Time Warner Cable lost a bunch of customers in Q4 2013 — including 217,000 residential cable TV subscribers — and yet its revenues still climbed 1.6% to $US5.7 billion.
How did it manage this counterintuitive feat?
By charging its remaining subscribers more money.
Average monthly revenue per residential user (ARPU) grew 2.2% to $US106.03 a month, “the highest rate of growth since the first quarter of 2012,” TWC said. Revenues-per-user for those who only get cable for the internet increased 12.4% to $US46.21 a month.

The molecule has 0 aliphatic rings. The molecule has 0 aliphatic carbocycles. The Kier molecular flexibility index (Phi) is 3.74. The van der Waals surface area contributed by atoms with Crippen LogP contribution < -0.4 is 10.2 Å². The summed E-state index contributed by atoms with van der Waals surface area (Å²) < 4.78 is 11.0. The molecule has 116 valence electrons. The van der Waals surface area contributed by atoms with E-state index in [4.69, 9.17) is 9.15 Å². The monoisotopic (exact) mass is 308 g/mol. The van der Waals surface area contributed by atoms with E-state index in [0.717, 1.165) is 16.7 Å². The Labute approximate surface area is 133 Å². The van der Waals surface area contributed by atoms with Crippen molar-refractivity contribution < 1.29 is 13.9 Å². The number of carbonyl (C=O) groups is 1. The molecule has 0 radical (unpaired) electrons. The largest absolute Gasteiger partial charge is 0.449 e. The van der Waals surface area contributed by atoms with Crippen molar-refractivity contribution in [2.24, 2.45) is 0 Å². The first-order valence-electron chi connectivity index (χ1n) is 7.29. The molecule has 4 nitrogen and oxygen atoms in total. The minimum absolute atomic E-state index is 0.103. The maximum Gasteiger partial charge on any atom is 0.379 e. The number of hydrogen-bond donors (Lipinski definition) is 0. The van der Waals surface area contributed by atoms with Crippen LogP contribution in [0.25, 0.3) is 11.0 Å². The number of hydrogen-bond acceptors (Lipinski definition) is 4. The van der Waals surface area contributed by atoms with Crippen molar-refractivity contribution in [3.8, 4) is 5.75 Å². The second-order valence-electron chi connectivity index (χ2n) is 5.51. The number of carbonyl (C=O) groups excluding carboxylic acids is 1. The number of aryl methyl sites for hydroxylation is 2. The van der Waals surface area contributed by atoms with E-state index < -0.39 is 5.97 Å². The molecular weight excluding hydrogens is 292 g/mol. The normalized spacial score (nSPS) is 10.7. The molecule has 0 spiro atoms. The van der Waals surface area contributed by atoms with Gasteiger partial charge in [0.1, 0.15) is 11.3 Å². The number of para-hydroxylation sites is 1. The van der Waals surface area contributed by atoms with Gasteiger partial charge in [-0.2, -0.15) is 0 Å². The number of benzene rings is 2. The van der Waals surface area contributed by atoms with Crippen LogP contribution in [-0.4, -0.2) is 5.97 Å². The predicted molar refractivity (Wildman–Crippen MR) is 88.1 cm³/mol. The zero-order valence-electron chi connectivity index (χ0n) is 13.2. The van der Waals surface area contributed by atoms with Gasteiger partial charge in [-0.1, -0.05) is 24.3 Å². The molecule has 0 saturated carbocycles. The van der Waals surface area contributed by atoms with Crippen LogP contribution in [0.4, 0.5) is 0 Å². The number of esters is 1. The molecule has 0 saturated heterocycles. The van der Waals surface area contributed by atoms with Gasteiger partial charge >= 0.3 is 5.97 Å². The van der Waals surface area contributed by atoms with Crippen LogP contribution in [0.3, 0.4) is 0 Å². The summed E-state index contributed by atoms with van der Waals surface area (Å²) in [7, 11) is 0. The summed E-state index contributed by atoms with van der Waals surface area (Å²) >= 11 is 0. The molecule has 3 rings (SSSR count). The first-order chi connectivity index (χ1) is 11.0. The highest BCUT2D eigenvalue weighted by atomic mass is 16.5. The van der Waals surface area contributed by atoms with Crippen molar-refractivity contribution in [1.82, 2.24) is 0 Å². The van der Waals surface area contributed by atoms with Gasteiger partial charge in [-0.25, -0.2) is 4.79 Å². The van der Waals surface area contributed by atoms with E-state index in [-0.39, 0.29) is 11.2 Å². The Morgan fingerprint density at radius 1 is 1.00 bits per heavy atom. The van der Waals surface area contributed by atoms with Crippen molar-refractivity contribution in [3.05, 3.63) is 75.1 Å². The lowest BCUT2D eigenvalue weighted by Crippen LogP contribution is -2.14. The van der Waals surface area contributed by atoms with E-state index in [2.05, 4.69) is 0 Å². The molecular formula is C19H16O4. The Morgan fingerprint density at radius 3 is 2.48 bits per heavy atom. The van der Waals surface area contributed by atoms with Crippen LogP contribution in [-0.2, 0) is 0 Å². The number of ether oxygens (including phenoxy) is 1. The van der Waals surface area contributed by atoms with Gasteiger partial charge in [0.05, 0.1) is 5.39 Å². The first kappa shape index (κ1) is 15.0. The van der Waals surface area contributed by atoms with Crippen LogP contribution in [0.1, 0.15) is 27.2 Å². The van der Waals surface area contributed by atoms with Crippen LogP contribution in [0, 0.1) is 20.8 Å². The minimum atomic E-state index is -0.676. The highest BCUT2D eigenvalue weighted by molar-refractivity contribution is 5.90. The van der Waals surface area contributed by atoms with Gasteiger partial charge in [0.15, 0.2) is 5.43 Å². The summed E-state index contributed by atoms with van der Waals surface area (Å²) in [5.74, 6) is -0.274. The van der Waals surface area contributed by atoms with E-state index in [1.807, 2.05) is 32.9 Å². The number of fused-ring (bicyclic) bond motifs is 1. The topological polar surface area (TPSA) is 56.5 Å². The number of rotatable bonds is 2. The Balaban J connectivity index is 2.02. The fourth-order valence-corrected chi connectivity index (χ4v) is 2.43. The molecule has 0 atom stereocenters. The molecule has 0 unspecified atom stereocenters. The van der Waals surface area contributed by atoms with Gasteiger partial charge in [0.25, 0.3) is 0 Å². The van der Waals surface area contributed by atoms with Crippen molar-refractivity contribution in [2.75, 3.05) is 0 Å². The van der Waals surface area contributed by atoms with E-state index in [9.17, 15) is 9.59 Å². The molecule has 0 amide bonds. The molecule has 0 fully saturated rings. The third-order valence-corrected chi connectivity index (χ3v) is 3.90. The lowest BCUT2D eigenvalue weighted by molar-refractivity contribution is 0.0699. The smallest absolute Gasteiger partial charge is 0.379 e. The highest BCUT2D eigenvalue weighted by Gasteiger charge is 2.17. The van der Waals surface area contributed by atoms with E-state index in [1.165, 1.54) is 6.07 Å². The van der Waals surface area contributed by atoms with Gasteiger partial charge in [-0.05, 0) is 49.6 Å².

This is the state of the cable TV business today: Cable TV — that thing everyone used to watch until the 1990s — is basically dying. Among to TWC’s 217,000 disappearing cable TV customers were a loss of 85,000 residential customers of all kinds, including broadband web customers. Total customer relationship including businesses declined 67,000 to 15 million.
So the only way TWC can get more money is by charging its remaining customers more and more. Meanwhile, streaming video services like Netflix and Amazon Prime offer subscribers a cheaper monthly fee to access similar TV content.
Despite those headwinds, CEO Rob Marcus thinks 1 million new customers will appear in 2014, according to Bloomberg, and sales will grow 4 per cent to 5 per cent.